5. “Vitamin D3 treatment did not significantly affect asthma patients with low vitamin D levels.” This one is a newer area of exploration [but certainly not as new as 2014…], and to its credit [in my books, at least], its potentially tangible to patients. Initially, studies suggested that vitamin D might alter immune response to some degree (2007 article here for those smarter than me). While the article cited by Healio bases its notation on a single study, a meta-analysis and systematic review of the literature (Zhang, Gong & Liu, 2014) note that among 10 studies, while asthmatics were more likely to have vitamin D deficiency than control subjects [non-asthmatics], their vitamin D levels didn’t alter their asthma symptoms. Thus, what I take from this, is I can continue to avoid the outdoors as much as I want. [Kidding :).]
6. Hardcore science. The sixth point is far too complicated for me to even begin to discuss, so you smart people who understood that 2007 article up there on vitamin D, can please feel welcome to report back to us about elevated urinary diclorophenol and asthma morbidity. Because, like I said, not a scientist, and that is clearly not applicable to my life.
Research is research, and I’m happy it’s being done—but, I am here now. The above findings are not affecting my daily reality, and I’m not sure they’re getting us any closer to doing so.
While a few legitimately new asthma drugs have hit the market recently (primarily biologics like Xolair) I—and most asthma patients—are either using medications developed 30 or 40 years ago, or variations of medications developed in that timespan The medicine every asthmatic should have access to, most commonly known as Ventolin (salbutamol/albuterol in the US), was developed in 1968. Yet, here I am, forty-six years later, still taking this same bronchodilator medication because the alternatives aren’t available, and even if they were, aren’t really proven to be any more effective (Xopenex, to name one, is not available in Canada—levosalbutamol/levalbuterol is alleged to have fewer cardiac side effects, but… at a much higher price, thus, its much more rarely prescribed). Next up as the most-common asthma medicine type? Inhaled steroids—initially developed in, you guessed it, the 1960s. We’ve had a few more advances in terms of, say, long-acting bronchodilators, but salmeterol (Advair/Seretide/Serevent)—and less dramatically, formoterol (Symbicort/Dulera/Zenhale/Foradil) carry a black box warning of increased risk of asthma related death. Know what else causes asthma related death? Asthma.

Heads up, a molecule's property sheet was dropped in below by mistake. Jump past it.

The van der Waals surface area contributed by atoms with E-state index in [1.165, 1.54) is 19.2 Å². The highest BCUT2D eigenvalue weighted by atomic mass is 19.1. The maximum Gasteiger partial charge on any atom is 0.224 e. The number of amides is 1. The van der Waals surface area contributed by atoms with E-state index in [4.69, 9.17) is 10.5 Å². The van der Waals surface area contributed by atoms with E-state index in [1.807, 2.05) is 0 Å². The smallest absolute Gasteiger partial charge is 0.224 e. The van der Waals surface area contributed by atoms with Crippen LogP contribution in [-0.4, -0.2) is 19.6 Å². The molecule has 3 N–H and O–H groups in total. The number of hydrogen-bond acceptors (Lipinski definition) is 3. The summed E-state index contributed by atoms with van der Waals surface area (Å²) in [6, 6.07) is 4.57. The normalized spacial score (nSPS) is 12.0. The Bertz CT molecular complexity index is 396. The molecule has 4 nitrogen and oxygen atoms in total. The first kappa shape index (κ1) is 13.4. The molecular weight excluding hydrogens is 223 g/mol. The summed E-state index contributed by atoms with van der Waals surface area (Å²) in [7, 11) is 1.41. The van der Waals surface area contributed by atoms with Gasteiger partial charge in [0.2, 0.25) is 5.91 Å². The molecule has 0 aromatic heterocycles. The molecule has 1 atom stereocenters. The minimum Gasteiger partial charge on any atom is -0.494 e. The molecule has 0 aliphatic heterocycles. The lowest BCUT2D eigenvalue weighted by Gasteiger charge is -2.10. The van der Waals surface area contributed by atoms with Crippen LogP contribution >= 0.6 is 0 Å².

Knowing that my risk of lung cancer is reduced is great, but maybe that’s not so much a “protective effect” but a biased finding as asthmatics [especially lesser-controlled ones] are often asked if we smoke by medical people—thus increasing our chances of smoking cessation intervention if perhaps we do smoke.
It doesn’t change that right now, today, I’ve used four different inhalers to stay feeling decent. Nope, not normal, not magically controlled… but decent. It doesn’t change that I’ve tried most available asthma medications and while the ones I am on now are the best fit for me so far, I still don’t know when that next thing that could be my “wonder drug” could come along—or if it ever will. We still barely know what causes this disease—other than it’s probably a combination of environment and genetics—so how can we even consider having the ability to find an actual cure for this disease? I honestly don’t think we can—and, here’s where my optimism severely drops: I very much doubt we will in my lifetime.
I just hope that next time I see a top six in research developments, that instead of telling me nothing that changes my daily life, that maybe we know what causes this disease and that it’s become preventable. That maybe they’ve developed an accessible system to phenotype asthma (nod to researchers like Dr. Sally Wenzel working on this right now!) and from that, can throw—hopefully new, and not just newly reformulated—medicine at me that will be guaranteed to work.
And even, most simply, that the psychosocial, emotional, and developmental aspects of the disease are addressed and that this knowledge is applied everywhere possible: to promote better patient and community education that’s developmentally and culturally appropriate for every community; to provide better patient-to-patient support—in a way that’s implementable and sustainable; and to ensure people understand their asthma and understand how to self-advocate.
The science is cool, or at least on its way to being cool—the science will eventually be awesome—but even when new ways to manage—or even cure—asthma arise, I know that if I’m still around that I probably won’t be able to trust the process fully if I don’t have a community of people sharing my story, sharing in similar circumstances, alongside me in whatever that undiscovered path might look like to be adjusting alongside me, too.